Active Funds and Other Changes in the ETF Industry
by Tom Lydon and Charles Rotblut, CFA
Tom Lydon is editor and publisher of the ETF Trends website. I spoke with Tom recently about developments in the exchange-traded funduniverse.
Charles Rotblut (CR): It seems that, in part, the future growth in actively managed exchange-traded funds will be dependent on how the SEC applies the so-called ’40 act. Can you provide a brief explanation of what this act is and how it applies to ETFs?
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Tom Lydon (TL): The Investment Company Act of 1940 set standards by which investment companies should be regulated. The standards dictate how investment companies operate (promotion, reporting, requirements, pricing and allocation). The Dodd-Frank Act of 2010 overhauled the 1940 act to provide more consumer/investor protection and uniform standards for products.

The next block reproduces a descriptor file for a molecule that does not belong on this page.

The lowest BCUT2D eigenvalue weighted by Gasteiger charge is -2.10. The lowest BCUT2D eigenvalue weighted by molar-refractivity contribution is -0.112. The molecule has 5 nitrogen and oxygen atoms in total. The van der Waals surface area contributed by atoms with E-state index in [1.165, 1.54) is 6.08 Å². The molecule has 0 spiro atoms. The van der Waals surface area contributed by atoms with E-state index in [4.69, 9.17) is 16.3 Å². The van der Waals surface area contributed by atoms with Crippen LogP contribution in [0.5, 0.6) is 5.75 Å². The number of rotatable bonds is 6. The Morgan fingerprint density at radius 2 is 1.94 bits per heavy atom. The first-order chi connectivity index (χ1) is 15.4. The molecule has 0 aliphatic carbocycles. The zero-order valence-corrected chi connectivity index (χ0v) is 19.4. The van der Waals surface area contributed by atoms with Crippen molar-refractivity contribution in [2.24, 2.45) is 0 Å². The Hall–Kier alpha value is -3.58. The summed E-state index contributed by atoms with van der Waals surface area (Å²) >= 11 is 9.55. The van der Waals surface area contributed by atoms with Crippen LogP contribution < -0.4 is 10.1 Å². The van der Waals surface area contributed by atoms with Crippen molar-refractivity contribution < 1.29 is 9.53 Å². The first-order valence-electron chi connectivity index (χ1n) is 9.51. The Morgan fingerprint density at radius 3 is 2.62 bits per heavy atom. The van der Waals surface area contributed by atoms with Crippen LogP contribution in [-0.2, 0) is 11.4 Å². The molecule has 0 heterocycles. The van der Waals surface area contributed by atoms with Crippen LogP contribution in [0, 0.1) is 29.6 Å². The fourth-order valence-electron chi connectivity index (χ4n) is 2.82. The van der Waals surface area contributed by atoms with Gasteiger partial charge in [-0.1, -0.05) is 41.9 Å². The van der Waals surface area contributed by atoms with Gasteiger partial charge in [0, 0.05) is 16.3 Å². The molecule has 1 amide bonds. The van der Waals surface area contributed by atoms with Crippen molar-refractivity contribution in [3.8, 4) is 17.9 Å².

However, the 1940 act does not specifically outline an ETF structure, which means that ETFs don’t actually fall under the U.S. Securities and Exchange Commission’s regulatory eye. As a result, a fund manager would have to register an ETF in a roundabout way.
Potential ETF providers would need to register as an investment company under the 1940 act, and then apply with the SEC to obtain “exemptive relief” from certain 1940 act provisions that cover open-end mutual funds. Once the exemptive relief is obtained, the fund provider is free to launch an ETF.
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Charles Rotblut, CFA is a vice president at AAII and editor of the AAII Journal. Follow him on Twitter at twitter.com/charlesrotblut.